Growing New Plants from Individual Dahlia Tubers

Single dahlia tuber planted in grow mix.

Single dahlia tuber planted in grow mix. The eye is the tiny dark spot in the protruding part at the top.

At the Peterborough Garden Show recently I was surprised to see samples of new dahlias growing in pots looking like fingers stuck in the ground. In my dahlia growing experience I’ve always planted an entire cut-off stalk surrounded by several tubers in a mass, usually purchased in a bag with tubers and sawdust. However this was something new I’d never seen. A dahlia specialist at a garden show gives you the opportunity to see a wider variety of species, as many specialists will have myriad varieties. The tubers they provide are individual dry tubers, harvested last spring, cleaned and trimmed so they are stored singly. And they do look a little bit like fat fingers.

The important thing about each dahlia tuber ‘finger’ is that it must have a little piece of original stem attached which contains the growing “eye”. Dahlia tuber eyes are similar to the eye that you see growing on a potato tuber, except they tend to be small and harder to notice. The grower pointed it out to me on the tuber I bought. Very small, but unmistakeable once you see it: a small round swelling on the tuber around the place where it joins the stem. Any other tubers that fall off a purchased dahlia stem without this eye are useless. The tuber provides the food source for the plant, but nothing will happen without an eye, as it is the growing tip.

Once you know this you can treat the dahlias that you buy differently, cutting off tuber sections (that contain a piece of stem and an eye) and making more plants. I did this with a traditional package of dahlia tubers I bought. Some of the tubers had detached, and most had no eye, (boo) but one, luckily did! Now I have two dahlias growing instead of just one. If you look closely at the tuber in the picture above you can see a dark spot in the protruding section at the top. That is the eye. Once it has started growth, I will plant and bury the tuber and some of the stem. The grower also told me that you can mound the earth up around the stem for better growth as more tubers will grow from the stem.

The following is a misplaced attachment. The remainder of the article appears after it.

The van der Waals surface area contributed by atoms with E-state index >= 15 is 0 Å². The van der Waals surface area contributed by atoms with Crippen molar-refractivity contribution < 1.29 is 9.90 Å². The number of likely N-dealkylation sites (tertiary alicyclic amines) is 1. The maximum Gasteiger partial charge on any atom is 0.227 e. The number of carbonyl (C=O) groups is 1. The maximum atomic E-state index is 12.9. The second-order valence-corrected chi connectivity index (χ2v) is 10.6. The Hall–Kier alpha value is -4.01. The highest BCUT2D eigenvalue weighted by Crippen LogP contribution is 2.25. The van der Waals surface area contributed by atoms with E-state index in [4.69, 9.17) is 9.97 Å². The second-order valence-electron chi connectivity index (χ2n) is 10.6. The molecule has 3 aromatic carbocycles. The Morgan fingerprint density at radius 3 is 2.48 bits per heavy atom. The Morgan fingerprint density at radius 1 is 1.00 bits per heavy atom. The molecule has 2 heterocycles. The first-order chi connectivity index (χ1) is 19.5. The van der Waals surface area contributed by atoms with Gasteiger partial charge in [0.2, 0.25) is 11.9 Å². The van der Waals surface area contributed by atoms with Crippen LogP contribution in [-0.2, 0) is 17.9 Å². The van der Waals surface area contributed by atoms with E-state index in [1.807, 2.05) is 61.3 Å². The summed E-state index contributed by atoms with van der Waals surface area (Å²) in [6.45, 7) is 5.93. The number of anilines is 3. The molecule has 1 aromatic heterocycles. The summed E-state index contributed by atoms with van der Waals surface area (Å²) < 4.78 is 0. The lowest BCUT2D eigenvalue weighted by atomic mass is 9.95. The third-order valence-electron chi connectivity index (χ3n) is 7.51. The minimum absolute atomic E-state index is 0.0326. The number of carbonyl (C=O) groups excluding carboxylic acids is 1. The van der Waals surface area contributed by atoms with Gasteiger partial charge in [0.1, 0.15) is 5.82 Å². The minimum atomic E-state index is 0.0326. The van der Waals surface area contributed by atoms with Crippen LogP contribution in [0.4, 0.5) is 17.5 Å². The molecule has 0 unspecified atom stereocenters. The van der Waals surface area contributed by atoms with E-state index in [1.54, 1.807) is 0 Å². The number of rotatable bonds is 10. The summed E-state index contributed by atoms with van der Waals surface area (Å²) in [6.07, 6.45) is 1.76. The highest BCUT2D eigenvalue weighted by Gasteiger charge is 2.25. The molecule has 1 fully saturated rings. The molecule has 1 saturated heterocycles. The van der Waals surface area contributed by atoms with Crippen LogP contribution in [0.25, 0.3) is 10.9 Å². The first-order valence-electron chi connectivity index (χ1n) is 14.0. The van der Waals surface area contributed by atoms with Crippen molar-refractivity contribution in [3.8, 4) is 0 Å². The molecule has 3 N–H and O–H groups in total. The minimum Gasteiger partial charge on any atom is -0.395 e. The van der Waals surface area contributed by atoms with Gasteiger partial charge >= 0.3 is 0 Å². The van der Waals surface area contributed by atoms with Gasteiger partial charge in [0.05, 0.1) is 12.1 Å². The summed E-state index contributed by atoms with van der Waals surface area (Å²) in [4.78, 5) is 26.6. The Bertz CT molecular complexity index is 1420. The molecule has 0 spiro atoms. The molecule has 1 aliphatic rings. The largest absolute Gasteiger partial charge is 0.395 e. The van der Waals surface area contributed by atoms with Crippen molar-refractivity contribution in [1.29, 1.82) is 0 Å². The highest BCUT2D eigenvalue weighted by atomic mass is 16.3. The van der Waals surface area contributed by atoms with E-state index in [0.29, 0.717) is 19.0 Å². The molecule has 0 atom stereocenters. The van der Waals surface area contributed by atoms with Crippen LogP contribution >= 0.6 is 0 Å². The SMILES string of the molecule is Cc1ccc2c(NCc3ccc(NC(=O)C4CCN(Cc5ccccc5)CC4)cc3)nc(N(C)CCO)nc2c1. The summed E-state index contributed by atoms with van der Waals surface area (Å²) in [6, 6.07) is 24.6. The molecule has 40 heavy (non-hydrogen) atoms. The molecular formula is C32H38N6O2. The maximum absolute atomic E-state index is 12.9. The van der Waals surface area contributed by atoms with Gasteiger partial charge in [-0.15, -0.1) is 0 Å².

If you want to learn more about growing dahlias you can take a course this month, given by local flower grower Sarah Nixon of My Luscious Backyard. She is giving a workshop called Dahlia Mania on April 24th that tells you everything you need to know about growing dahlias. So buy that bag of dahlias and learn how best to grow them from a local expert. Sarah Nixon is a fantastic local flower grower who uses many front and backyards in Parkdale for her sustainable flower business.

Info about the course:

All materials for potting up will be provided. Bring your tubers and we will do it together.
Tubers will be available for purchase.
On April 24th, from 2-4 pm at my home in Parkdale.
Cost: $45. + hst. Payment will book your spot and is non-refundable.
Please be in touch to register!

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